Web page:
Saturday, April 23, 2005


Kombucha is a sour, fizzy drink. Imagine a cranberry soda.

Here's how you make it:

  1. Beg, nag, and spam for a starter. They're a bit hard to come by.
  2. boil water (1qt)
  3. steep a few tea bags to make very strong tea (2 bags)
  4. add sugar (1/4c)
  5. cool to body temperature
  6. add kombucha "mushroom"
  7. add kombucha from a previous batch (1/2c)
  8. wait a week

The "mushroom" is an odd structure that kombucha creates. It's also called a "sponge" or "pancake", but it's none of these things. Some call it a "S.C.O.B.Y." (symbiotic culture of bacteria and yeasts), which really just means that we don't know what it is.

From what I've read, kombucha is a bit delicate. Weed organisms may take hold, making it go "off". The 1/2c of kombucha from the previous batch helps set the pH so that kombucha will dominate.

I put it in a wide bowl, put a few long strips of tape over the top, and draped a cheesecloth over it. The cloth allows air to flow in, but keeps out bugs which like the sugar.

Instructions say to keep it somewhere it won't get disturbed, so I used the guest bedroom. They say to start tasting it at 5 days, but I figured the guest room was cooler than the rest of my already cool house, so I let it go a full 10 days.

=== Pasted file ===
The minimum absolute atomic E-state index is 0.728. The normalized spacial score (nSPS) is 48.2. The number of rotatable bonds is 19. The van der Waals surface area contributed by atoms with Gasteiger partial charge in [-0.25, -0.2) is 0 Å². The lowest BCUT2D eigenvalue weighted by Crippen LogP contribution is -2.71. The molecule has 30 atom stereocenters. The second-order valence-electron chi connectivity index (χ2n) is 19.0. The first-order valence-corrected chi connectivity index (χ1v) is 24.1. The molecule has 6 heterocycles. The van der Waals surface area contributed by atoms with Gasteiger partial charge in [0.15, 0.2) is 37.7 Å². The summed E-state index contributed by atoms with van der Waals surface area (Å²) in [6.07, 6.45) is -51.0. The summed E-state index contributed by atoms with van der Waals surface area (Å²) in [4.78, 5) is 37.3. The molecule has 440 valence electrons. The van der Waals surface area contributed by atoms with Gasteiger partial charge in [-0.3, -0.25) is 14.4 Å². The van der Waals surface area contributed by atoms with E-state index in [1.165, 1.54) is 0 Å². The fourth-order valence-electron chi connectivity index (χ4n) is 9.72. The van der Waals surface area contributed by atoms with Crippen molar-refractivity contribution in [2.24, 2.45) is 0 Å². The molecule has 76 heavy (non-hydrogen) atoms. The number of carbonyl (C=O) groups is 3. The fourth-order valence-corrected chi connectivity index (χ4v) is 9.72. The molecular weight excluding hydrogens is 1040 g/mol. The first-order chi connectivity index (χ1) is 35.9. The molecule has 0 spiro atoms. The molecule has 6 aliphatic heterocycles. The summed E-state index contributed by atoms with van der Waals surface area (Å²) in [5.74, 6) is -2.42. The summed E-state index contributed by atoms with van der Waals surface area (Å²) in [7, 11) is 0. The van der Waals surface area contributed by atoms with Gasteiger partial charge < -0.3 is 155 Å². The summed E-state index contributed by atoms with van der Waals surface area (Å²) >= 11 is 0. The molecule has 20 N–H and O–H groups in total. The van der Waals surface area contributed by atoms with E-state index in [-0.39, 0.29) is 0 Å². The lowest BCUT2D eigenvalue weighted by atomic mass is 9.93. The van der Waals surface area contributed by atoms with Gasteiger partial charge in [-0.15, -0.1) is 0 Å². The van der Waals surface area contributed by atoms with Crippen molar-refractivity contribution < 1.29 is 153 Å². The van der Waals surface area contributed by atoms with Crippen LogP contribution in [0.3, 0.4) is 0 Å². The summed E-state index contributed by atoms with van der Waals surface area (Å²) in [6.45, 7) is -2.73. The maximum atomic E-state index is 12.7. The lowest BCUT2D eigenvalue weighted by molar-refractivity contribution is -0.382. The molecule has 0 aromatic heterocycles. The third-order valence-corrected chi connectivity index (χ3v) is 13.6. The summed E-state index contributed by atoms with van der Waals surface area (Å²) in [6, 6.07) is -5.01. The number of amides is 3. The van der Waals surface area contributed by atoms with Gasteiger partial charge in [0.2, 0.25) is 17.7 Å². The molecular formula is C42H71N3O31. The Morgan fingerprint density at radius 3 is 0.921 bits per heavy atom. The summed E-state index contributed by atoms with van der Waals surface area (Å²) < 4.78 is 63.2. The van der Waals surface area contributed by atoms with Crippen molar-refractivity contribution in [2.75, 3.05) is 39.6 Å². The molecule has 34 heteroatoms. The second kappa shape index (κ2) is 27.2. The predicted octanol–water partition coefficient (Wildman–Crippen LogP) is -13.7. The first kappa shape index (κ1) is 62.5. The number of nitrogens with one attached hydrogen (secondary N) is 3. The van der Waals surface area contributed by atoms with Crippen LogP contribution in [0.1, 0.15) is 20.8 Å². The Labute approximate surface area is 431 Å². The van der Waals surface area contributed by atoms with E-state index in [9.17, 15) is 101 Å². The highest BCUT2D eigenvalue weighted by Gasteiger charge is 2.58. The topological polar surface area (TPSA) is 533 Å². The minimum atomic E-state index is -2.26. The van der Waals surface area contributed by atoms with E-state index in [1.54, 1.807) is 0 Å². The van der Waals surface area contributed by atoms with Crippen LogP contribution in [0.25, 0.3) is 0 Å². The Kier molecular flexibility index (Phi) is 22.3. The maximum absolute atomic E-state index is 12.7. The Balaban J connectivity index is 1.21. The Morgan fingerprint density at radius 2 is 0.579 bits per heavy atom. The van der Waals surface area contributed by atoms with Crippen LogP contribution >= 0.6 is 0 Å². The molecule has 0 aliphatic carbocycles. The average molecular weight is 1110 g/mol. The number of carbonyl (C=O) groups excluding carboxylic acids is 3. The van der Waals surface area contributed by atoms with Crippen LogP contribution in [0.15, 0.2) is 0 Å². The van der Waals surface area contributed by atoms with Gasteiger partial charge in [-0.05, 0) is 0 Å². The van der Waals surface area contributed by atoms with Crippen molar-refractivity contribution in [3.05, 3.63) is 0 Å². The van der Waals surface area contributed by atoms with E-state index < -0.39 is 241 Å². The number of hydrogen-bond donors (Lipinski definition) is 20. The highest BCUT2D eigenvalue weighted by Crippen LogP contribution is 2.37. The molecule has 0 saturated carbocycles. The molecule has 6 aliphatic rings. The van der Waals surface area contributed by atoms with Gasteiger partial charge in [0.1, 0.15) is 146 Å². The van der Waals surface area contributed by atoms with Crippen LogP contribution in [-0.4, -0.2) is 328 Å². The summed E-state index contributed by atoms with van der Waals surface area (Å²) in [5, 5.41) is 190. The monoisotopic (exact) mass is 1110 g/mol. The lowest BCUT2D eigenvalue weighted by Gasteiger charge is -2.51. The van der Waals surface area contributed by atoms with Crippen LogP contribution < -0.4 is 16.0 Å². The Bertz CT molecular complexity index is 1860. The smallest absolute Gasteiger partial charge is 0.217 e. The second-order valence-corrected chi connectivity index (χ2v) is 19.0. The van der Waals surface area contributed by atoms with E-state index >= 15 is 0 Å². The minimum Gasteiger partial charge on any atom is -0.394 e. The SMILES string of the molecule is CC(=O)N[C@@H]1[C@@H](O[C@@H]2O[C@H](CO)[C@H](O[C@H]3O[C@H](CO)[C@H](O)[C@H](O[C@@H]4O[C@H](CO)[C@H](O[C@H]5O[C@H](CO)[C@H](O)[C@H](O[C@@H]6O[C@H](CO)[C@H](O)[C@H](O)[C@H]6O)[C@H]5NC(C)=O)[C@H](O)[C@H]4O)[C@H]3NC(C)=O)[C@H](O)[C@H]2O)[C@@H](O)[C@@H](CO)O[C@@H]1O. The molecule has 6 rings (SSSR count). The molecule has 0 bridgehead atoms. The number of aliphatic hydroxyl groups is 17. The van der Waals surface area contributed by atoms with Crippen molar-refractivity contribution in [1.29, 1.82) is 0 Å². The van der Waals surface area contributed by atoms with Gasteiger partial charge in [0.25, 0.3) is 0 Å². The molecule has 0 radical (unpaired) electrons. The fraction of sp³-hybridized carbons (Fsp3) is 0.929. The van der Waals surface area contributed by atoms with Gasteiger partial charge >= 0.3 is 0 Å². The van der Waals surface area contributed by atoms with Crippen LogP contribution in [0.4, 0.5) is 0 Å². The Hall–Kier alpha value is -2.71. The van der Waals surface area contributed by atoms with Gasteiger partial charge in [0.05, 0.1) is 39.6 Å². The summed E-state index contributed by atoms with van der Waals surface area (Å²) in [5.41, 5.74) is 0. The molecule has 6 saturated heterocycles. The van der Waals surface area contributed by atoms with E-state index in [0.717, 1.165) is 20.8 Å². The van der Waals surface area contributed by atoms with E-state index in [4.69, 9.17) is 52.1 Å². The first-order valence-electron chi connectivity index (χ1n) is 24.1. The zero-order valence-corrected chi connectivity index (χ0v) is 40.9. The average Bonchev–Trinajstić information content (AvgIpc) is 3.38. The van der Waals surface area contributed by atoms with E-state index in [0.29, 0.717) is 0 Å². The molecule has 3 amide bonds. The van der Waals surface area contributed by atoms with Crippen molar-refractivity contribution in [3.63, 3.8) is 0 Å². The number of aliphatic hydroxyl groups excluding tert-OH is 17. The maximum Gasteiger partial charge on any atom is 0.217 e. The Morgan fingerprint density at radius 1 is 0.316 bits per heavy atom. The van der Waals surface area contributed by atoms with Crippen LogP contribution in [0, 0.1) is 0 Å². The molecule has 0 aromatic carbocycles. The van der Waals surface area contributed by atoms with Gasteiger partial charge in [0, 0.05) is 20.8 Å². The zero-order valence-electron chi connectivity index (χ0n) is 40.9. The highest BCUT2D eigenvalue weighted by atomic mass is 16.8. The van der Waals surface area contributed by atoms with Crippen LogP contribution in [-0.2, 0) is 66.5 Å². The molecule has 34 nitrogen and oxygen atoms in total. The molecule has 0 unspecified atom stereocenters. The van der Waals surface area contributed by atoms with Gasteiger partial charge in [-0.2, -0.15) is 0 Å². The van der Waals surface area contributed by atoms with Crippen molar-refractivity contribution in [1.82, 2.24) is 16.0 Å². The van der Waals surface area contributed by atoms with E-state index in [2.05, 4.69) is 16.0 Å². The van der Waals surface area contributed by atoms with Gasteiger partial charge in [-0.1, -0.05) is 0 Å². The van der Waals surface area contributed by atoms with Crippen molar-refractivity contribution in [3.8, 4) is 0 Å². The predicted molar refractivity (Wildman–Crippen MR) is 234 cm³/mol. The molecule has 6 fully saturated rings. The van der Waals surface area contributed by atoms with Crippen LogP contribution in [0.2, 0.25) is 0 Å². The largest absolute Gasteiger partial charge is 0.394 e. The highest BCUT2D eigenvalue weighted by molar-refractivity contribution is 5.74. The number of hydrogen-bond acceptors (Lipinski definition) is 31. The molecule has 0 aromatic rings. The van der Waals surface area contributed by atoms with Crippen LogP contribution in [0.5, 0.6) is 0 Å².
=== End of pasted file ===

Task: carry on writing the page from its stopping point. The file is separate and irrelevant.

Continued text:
Today I tasted it (slipped a straw under the edge) and it was really, really sour. 10 days was perhaps a bit much. It was also very tasty.

So I decanted it & started up a new batch.

At first, my 3.5 year old refused to try it based on smell, but eventually decided to take a taste. My wife liked it from the beginning. I think it's delicious.

I'm making the above recipie at 1.5x the stated measurements. Making 1.5qt of kombucha / week just isn't going to cut it for a family of 3, I suspect. I will try to find a bigger bowl, and maybe get two batches going at once (1/2 week apart from each other, perhaps).

You can also put the kombucha in bottles & let them continue to ferment, which becomes more bubbly. I picked up some Grolsch bottles on ebay which I intend to do this in.

I used some good quality green tea, since I don't want caffeine. You can also use black tea & oolong tea. You can't use herbal tea, as kombucha wants to grow on real tea.

The starter you get comes in two parts: a mushroom and a small amount of fresh kombucha. It's possible to get started with just one if you don't have the other, but it's a bit risky. I'd be happy to share my kombucha with anyone who wants to come pick it up. I live near Microsoft in Bellevue, WA. You can also look for sources of Kombucha online

See also the Original Kombucha Yahoo! Group.

Tuesday, April 19, 2005

Hi Jessica

Jessica-the-receptionist for my building is reading this right now. Everyone say "hi"!

Sharing nourishment

Since being introduced to Nourishing Traditions in December, I've been doing a lot of experimetation.

My fridge now has a gallon of chicken stock, 1/2 gallon of kimchi, 1/2 gallon of sauerkraut, and a quart of fermented marmalade. I make a quart of kefir / day.

I am just getting in to Kombucha, sourdough, and ginger beer. Miso, beer, wine, and vinegar are on the todo list.